Bush Friends Mentoring Program

Research on rural GP retention has revealed that spouse/partner orientation to rural life plays a major part in GP decisions to remain in rural practice.

RMFN's Bush Friends Mentoring Program utilises the knowledge and experience of spouses of existing rural GPs to welcome and support spouses of new rural GPs.

Aim of the program

The program extends a welcoming hand of friendship to spouses of new rural GPs and provides information, support and confidence to adjust and adapt to their new social surrounds and lifestyle.

How the program works

Each recently relocated spouse of a rural GP is personally contacted by an RMFN representative to welcome them to their new town and provide information about how RMFN can support them and their family. They are also offered the opportunity to have local and individualised support via their own Bush Friend who is the spouse of a local GP in their new town or within an hour’s drive (if possible).

Once RMFN has received a request for a Bush Friend:

  • Existing mentors in the same town or nearby are contacted and offered the role. If there are none available, a new one is sourced from the local or nearby rural medical community.
  • Spouses are matched by gender (e.g. male spouses with male spouses) and, where possible, by similar cultural background or experience.
  • Support may be in the form of meeting up for morning tea and a chat, introducing them to other like-minded people, providing information about the town/region or just sharing experiences of being the spouse of a rural GP.
  • Individual contact is provided for a number of months to help settle a family into their new rural location.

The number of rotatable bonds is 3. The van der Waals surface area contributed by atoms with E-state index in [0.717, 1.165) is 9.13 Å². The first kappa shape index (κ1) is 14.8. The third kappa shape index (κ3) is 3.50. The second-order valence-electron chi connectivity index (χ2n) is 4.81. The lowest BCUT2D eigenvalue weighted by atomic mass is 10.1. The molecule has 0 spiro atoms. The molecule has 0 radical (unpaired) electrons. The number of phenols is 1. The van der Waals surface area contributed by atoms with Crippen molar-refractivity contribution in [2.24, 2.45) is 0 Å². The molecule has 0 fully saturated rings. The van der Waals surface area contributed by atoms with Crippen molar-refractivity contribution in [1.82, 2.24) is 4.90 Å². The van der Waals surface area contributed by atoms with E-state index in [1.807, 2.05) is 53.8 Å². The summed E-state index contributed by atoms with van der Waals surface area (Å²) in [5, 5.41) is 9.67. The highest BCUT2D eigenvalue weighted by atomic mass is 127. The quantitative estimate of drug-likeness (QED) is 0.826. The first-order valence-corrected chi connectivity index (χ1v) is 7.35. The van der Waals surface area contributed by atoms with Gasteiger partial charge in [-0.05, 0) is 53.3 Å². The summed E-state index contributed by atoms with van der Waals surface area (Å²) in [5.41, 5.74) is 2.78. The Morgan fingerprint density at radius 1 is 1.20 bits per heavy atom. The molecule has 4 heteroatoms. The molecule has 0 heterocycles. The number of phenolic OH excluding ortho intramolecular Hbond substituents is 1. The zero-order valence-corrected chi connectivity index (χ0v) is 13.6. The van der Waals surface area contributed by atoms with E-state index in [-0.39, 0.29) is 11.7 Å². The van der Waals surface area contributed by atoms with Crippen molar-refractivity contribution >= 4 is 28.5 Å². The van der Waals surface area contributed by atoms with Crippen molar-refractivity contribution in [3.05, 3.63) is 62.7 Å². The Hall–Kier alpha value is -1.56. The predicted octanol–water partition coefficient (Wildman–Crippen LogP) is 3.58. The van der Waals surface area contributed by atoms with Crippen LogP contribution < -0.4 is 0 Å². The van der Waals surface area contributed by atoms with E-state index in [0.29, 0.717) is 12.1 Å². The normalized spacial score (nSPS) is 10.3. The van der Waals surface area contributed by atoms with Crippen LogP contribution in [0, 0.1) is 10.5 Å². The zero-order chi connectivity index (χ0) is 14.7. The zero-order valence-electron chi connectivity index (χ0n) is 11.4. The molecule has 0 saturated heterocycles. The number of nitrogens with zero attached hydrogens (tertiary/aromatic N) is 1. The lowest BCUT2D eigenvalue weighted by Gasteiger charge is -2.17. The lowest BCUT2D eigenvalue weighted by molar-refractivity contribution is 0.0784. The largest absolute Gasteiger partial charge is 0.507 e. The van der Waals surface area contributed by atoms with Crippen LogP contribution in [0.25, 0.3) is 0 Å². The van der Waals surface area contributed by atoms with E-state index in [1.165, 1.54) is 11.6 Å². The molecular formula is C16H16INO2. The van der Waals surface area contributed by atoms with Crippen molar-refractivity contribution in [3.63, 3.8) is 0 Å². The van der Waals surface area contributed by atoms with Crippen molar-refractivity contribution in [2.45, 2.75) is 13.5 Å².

There are currently 30 experienced rural spouses listed as Bush Friends mentors, 10 of whom are presently providing much-appreciated ongoing mentoring friendships with newly relocated rural medical spouses.

The program has been undergoing continuous improvement using feedback from mentors and mentees since its inception in November 2011.

Benefits of the program

Benefits of the program for newly relocated spouses include:

  • Meeting local people and receiving local knowledge.
  • Learning the ‘unwritten rules’ of life as a rural medical family.
  • Gaining new or different perspectives on issues.
  • Feeling settled and happy in a new rural life faster.
  • Receiving encouragement and support during the transition phase.
  • Tapping into the informal support network within the rural medical community.

As well as the new rural spouse benefiting from the program, Bush Friends mentors:

  • Gain personal fulfilment through helping others.
  • Meet others and share ideas.
  • Contribute to the retention of rural medical families.
  • Create relationships that positively impact on the quality of people’s lives.
  • Develop skills in mentoring and people development.

Becoming a Bush Friends mentor

Spouses of rural GPs who have lived in rural NSW for a number of years are invited to become a Bush Friends mentor.

Please note that there is no longer training required for being a mentor. In the early days of the program a training workshop was offered. However, ongoing feedback from existing mentors indicated that while these workshops were very enjoyable, useful and provided an interesting personal development opportunity, the training was not essential for performing this kind of mentoring role.

To register your interest in becoming a mentor or for further information please contact Liz Wragge by email or call 02 6545 2461. Do something positive today!

Also, if you know of someone who might benefit from being welcomed and supported by a Bush Friends mentor, please contact Liz and she’ll ensure they’re paired with an appropriate person.

 

*For example: Kamien, M. (1998). Staying In or Leaving Rural Practice: 1996 Outcomes of Rural Doctors’ 1986 Intentions. The Medical Journal of Australia, 169(6), 318–321; McGrail, M. R., & Humphreys, J. S. (2015). Geographical mobility of general practitioners in rural Australia. Medical Journal of Australia 203(2), 92–7, doi: 10.5694/mja14.01375.